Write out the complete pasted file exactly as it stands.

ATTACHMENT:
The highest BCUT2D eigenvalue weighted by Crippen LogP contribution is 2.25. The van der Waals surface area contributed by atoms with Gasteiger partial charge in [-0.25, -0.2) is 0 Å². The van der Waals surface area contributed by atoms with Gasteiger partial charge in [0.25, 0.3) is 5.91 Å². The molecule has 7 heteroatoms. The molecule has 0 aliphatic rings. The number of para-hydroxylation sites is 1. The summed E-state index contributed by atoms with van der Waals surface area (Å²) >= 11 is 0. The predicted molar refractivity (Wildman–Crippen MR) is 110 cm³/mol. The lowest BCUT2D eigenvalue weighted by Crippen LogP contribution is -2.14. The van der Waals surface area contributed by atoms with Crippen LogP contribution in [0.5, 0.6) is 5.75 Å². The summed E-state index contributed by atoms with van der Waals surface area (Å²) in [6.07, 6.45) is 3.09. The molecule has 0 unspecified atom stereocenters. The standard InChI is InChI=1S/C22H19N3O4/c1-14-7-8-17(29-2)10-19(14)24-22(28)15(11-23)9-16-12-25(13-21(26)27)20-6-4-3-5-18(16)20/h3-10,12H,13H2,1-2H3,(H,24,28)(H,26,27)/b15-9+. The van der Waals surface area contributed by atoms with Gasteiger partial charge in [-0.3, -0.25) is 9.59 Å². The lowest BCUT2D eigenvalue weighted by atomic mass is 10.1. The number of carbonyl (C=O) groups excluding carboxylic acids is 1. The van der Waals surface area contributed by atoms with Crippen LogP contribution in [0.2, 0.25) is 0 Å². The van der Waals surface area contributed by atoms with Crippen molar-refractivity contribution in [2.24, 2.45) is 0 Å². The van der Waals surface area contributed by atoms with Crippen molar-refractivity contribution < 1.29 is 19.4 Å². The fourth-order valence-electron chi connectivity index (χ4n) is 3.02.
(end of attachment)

The highest BCUT2D eigenvalue weighted by Crippen LogP contribution is 2.25. The van der Waals surface area contributed by atoms with Gasteiger partial charge in [-0.25, -0.2) is 0 Å². The van der Waals surface area contributed by atoms with Gasteiger partial charge in [0.25, 0.3) is 5.91 Å². The molecule has 7 heteroatoms. The molecule has 0 aliphatic rings. The number of para-hydroxylation sites is 1. The summed E-state index contributed by atoms with van der Waals surface area (Å²) >= 11 is 0. The predicted molar refractivity (Wildman–Crippen MR) is 110 cm³/mol. The lowest BCUT2D eigenvalue weighted by Crippen LogP contribution is -2.14. The van der Waals surface area contributed by atoms with Crippen LogP contribution in [0.5, 0.6) is 5.75 Å². The summed E-state index contributed by atoms with van der Waals surface area (Å²) in [6.07, 6.45) is 3.09. The molecule has 0 unspecified atom stereocenters. The standard InChI is InChI=1S/C22H19N3O4/c1-14-7-8-17(29-2)10-19(14)24-22(28)15(11-23)9-16-12-25(13-21(26)27)20-6-4-3-5-18(16)20/h3-10,12H,13H2,1-2H3,(H,24,28)(H,26,27)/b15-9+. The van der Waals surface area contributed by atoms with Gasteiger partial charge in [-0.3, -0.25) is 9.59 Å². The lowest BCUT2D eigenvalue weighted by atomic mass is 10.1. The number of carbonyl (C=O) groups excluding carboxylic acids is 1. The van der Waals surface area contributed by atoms with Crippen LogP contribution in [0.2, 0.25) is 0 Å². The van der Waals surface area contributed by atoms with Crippen molar-refractivity contribution in [2.24, 2.45) is 0 Å². The van der Waals surface area contributed by atoms with Crippen molar-refractivity contribution < 1.29 is 19.4 Å². The fourth-order valence-electron chi connectivity index (χ4n) is 3.02.